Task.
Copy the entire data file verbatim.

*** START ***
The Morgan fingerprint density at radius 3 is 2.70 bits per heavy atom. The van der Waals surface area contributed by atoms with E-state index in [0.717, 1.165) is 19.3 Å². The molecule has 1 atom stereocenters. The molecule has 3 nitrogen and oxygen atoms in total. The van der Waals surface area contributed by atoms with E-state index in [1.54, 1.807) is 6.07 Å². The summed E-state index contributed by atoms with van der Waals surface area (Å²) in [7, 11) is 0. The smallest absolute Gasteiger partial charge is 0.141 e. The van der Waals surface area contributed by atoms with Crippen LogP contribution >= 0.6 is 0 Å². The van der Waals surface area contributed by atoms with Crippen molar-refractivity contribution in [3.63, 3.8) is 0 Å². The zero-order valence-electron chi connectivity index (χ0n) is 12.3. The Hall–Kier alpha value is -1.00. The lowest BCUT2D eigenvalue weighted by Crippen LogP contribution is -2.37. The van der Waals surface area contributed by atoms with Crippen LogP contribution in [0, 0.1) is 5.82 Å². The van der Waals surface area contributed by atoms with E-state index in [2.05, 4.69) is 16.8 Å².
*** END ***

The Morgan fingerprint density at radius 3 is 2.70 bits per heavy atom. The van der Waals surface area contributed by atoms with E-state index in [0.717, 1.165) is 19.3 Å². The molecule has 1 atom stereocenters. The molecule has 3 nitrogen and oxygen atoms in total. The van der Waals surface area contributed by atoms with E-state index in [1.54, 1.807) is 6.07 Å². The summed E-state index contributed by atoms with van der Waals surface area (Å²) in [7, 11) is 0. The smallest absolute Gasteiger partial charge is 0.141 e. The van der Waals surface area contributed by atoms with Crippen LogP contribution >= 0.6 is 0 Å². The van der Waals surface area contributed by atoms with Crippen molar-refractivity contribution in [3.63, 3.8) is 0 Å². The zero-order valence-electron chi connectivity index (χ0n) is 12.3. The Hall–Kier alpha value is -1.00. The lowest BCUT2D eigenvalue weighted by Crippen LogP contribution is -2.37. The van der Waals surface area contributed by atoms with Crippen LogP contribution in [0, 0.1) is 5.82 Å². The van der Waals surface area contributed by atoms with E-state index in [2.05, 4.69) is 16.8 Å².